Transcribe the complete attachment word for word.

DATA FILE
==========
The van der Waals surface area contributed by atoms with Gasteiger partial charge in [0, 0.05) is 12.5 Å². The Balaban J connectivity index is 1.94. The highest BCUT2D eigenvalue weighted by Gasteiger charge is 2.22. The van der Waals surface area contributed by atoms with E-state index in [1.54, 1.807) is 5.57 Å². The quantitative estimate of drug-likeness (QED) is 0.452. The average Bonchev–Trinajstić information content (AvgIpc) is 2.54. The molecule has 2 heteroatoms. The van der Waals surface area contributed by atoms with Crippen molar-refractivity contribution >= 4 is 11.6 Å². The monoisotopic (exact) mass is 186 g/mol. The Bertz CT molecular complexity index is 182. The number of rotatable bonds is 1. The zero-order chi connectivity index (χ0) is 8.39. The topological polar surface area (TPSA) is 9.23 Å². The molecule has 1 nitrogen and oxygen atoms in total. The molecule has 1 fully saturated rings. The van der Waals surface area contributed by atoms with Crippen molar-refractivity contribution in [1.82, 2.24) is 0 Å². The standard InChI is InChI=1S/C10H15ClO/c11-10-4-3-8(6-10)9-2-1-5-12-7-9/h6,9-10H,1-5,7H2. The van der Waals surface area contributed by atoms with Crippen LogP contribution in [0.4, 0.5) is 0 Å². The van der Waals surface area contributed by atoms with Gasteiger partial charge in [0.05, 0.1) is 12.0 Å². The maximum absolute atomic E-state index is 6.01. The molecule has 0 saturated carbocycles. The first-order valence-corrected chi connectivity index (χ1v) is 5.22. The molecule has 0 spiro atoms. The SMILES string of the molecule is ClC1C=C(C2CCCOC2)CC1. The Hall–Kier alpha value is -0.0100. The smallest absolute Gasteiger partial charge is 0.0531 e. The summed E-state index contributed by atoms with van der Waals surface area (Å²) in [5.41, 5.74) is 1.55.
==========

The van der Waals surface area contributed by atoms with Gasteiger partial charge in [0, 0.05) is 12.5 Å². The Balaban J connectivity index is 1.94. The highest BCUT2D eigenvalue weighted by Gasteiger charge is 2.22. The van der Waals surface area contributed by atoms with E-state index in [1.54, 1.807) is 5.57 Å². The quantitative estimate of drug-likeness (QED) is 0.452. The average Bonchev–Trinajstić information content (AvgIpc) is 2.54. The molecule has 2 heteroatoms. The van der Waals surface area contributed by atoms with Crippen molar-refractivity contribution >= 4 is 11.6 Å². The monoisotopic (exact) mass is 186 g/mol. The Bertz CT molecular complexity index is 182. The number of rotatable bonds is 1. The zero-order chi connectivity index (χ0) is 8.39. The topological polar surface area (TPSA) is 9.23 Å². The molecule has 1 nitrogen and oxygen atoms in total. The molecule has 1 fully saturated rings. The van der Waals surface area contributed by atoms with Crippen molar-refractivity contribution in [1.82, 2.24) is 0 Å². The standard InChI is InChI=1S/C10H15ClO/c11-10-4-3-8(6-10)9-2-1-5-12-7-9/h6,9-10H,1-5,7H2. The van der Waals surface area contributed by atoms with Crippen LogP contribution in [0.4, 0.5) is 0 Å². The van der Waals surface area contributed by atoms with Gasteiger partial charge in [0.05, 0.1) is 12.0 Å². The maximum absolute atomic E-state index is 6.01. The molecule has 0 saturated carbocycles. The first-order valence-corrected chi connectivity index (χ1v) is 5.22. The molecule has 0 spiro atoms. The SMILES string of the molecule is ClC1C=C(C2CCCOC2)CC1. The Hall–Kier alpha value is -0.0100. The smallest absolute Gasteiger partial charge is 0.0531 e. The summed E-state index contributed by atoms with van der Waals surface area (Å²) in [5.41, 5.74) is 1.55.